4 years’ jail for running online child porn ring

John Hellewell ran two chat sites centred around the trading of child-abuse material. PHOTO: ROB...
John Hellewell ran two chat sites centred around the trading of child-abuse material. PHOTO: ROB KIDD
An Oamaru man who ran an international online child pornography ring has been jailed for four years, in what could be a New Zealand first.

John Ritchie Hellewell (49) was locked up for 20 months for almost identical crimes at the end of 2016 and Judge Kevin Phillips, in the Dunedin District Court yesterday, said he showed a disturbing lack of remorse.

"When you were released, you really just got back into it," he said.

"You didn’t, in any way or in any manner, take into account the children that were being sexually abused to provide you and your ‘friends’ their sexual release."

The defendant explained it: "The further down the rabbit hole, the easier it is to shift the boundaries and to fully remove them."

Hellewell’s latest offences came to light in June last year when United States authorities discovered images of young boys engaged in sex acts had been uploaded using a messaging app.

A report was filed at the National Centre for Missing and Exploited Children, which contacted New Zealand Customs a couple of months later.

The objectionable files were traced back to a New Zealand internet service provider and a particular Samsung cellphone.

On November 5, Customs staff raided the defendant’s Farnham St home and seized the phone.

Forensic analysis of the device found Hellewell was deeply involved in a web of depraved online offending which was ongoing until the morning the search warrant was executed.

Investigators focused on two accounts run by the defendant.

Other iterations of the account had been previously shut down, the court heard.

When asked by another user what he was into Hellewell said: "Ultimately depends on the boy and situation, but especially like boys 4-14."

The man had been active in several chat groups, all of which had the common interest in the sexual abuse of children.

Two of them were defined by law as "organised criminal groups", a charge usually laid against gang members.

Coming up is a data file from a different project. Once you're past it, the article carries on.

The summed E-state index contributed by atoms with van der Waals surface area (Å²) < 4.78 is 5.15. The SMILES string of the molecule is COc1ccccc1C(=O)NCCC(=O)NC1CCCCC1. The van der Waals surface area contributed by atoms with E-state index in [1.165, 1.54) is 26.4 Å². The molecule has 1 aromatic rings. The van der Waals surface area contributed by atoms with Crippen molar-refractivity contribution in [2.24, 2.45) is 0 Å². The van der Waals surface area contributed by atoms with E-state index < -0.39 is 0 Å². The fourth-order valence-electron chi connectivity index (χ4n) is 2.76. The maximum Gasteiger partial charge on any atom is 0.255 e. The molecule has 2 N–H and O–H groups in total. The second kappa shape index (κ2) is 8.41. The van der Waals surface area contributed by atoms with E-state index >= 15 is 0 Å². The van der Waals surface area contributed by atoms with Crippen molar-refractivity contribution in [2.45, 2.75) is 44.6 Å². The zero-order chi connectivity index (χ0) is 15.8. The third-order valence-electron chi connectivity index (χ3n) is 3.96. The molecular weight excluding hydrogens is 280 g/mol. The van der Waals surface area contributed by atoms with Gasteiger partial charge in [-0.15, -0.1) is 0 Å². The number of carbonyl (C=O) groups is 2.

Hellewell, the court heard, was a co-administrator, which meant he could invite new members, ban people and change the chat name or profile picture.

Anyone who wanted to join had to send him a child-abuse image to prove they were legitimate.

"Each group’s objective was to obtain objectionable publications depicting the sexual exploitation of children from the groups members, including members based overseas," court documents said.

One of the child porn rings run by Hellewell involved 27 people.

What happened in the group stayed in the group, he told his mates.

During one exchange, a user expressed feelings of shame about his involvement — but Hellewell stepped in to reassure him.

"Yeah it’s a hard one ... how to accept urself and ur desires ... but here you’re among friends," (sic) he said.

In total, 608 illegal files were associated with the defendant.

Counsel Rhona Daysh said though her client was a group admin he was not a "kingpin".

"A lot was social banter, communicating with other people."

Hellewell had lived in a "fantasy world" from an early age.

"This is not fantasy, this is actual young children," Judge Phillips said.

The defendant told Probation he no longer felt pity or sadness for the abused children and had to ignore the harm being inflicted to enjoy the material.

"That’s an extremely frightening comment," the judge said.

Chief Customs officer of the child exploitation team Simon Peterson said it was possibly the first time this type of charge had been pursued in New Zealand, in the context of objectionable publications and specifically child sexual exploitation material.

"But that’s exactly what this man was doing: actively participating in, contributing to and in many ways determining the course of these online groups, whose sole purpose was to revel in the unimaginable distress of child sexual abuse victims."

 

Our journalists are your neighbours

We are the South's eyes and ears in crucial council meetings, at court hearings, on the sidelines of sporting events and on the frontline of breaking news.

As our region faces uncharted waters in the wake of a global pandemic, Otago Daily Times continues to bring you local stories that matter.

We employ local journalists and photographers to tell your stories, as other outlets cut local coverage in favour of stories told out of Auckland, Wellington and Christchurch.

You can help us continue to bring you local news you can trust by becoming a supporter.

Become a Supporter